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Space Scientists To Take The Pulse Of Planet Earth

A satellite dish at the Tasmanian Earth Receiving Satellite Station near Hobart.
by Staff Writers
Canberra, Australia (SPX) Mar 12, 2007
Dozens of international satellite and modelling experts are meeting in Canberra today to discuss how to improve observations of the Earth to better understand and predict climate change, water availability, and natural disasters. CSIRO Marine and Atmospheric Research's Dr Alex Held, organiser of the two-day international meeting, says the researchers are planning to use a complex system of sensors, communication devices, storage systems and other technologies to take the Earth's pulse.

"The Global Earth Observation System of Systems, or GEOSS, will benefit society in a number of ways, by providing better understanding of climate change and the water cycle, improved weather information, better natural disaster warnings, and ways to monitor and conserve biodiversity," Dr Held says.

"Our aim is for GEOSS to bring together information from satellites, Earth system models, and other data to improve our understanding of the interactions between the ocean, atmosphere and land. Drawing on state-of-the-art technologies, GEOSS will assimilate streams of satellite data into computer models to improve predictions."

Dr Held says that GEOSS aims to monitor continuously the state of the Earth to increase understanding and enhance prediction of the Earth system, and provide timely, quality, long-term, global information as a basis for sound decision making.

"This topic is naturally of vital importance to Australia. The drought, recent bushfires and the IPCC report, among others, have sharpened everyone's attention on this issue," he says.

The workshop is one of a series being held around the world in 2007 to give users and providers of Earth Observation information an opportunity to better understand GEOSS and its benefits for society.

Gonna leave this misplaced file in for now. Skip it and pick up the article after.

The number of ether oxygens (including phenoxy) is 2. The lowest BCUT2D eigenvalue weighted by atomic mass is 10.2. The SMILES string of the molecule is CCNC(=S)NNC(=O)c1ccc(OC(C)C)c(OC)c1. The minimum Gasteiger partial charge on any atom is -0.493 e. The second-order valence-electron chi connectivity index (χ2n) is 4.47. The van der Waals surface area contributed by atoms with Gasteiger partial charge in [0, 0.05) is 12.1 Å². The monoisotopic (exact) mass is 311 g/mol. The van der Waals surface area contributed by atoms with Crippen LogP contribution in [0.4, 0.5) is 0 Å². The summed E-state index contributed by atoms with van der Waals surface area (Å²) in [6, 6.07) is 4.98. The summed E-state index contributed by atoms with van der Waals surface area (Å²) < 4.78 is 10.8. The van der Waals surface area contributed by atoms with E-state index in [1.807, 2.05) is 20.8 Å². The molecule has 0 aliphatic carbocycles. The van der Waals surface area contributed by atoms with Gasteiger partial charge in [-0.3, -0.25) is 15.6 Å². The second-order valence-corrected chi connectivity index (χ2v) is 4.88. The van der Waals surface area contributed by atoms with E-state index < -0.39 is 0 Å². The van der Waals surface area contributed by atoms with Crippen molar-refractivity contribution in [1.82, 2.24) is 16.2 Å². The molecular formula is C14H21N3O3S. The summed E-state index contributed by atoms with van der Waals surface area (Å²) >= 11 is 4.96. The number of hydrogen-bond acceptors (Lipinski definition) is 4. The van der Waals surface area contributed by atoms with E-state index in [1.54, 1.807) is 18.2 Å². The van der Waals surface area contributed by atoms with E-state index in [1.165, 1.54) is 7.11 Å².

The Canberra workshop, held at CSIRO's Discovery Centre 8-9 March, will include presentations from invited speakers from Japan, USA and Europe.

It is sponsored by: the Institute of Electrical and Electronics Engineers; US National Science Foundation and the Department of Education, Science and Training International Science Linkages Programme which was established under the Australian Government's Backing Australia's Ability - Building our Future through Science and Innovation package.

The workshop is also being supported by CSIRO, the Bureau of Meteorology and University of NSW. It will be followed by the 2007 Ocean Surface Topography Science Team Meeting, to be held in Hobart, March 12-15.

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Satellite Scientists Set To Descend On Hobart
Canberra, Australia (SPX) Mar 06, 2007
Nearly 200 ocean and climate scientists will gather in Hobart this month for the first meeting in the Southern Hemisphere of the NASA/French Space Agency Ocean Surface Topography Science Team. The scientists specialise in using satellite altimeters to:

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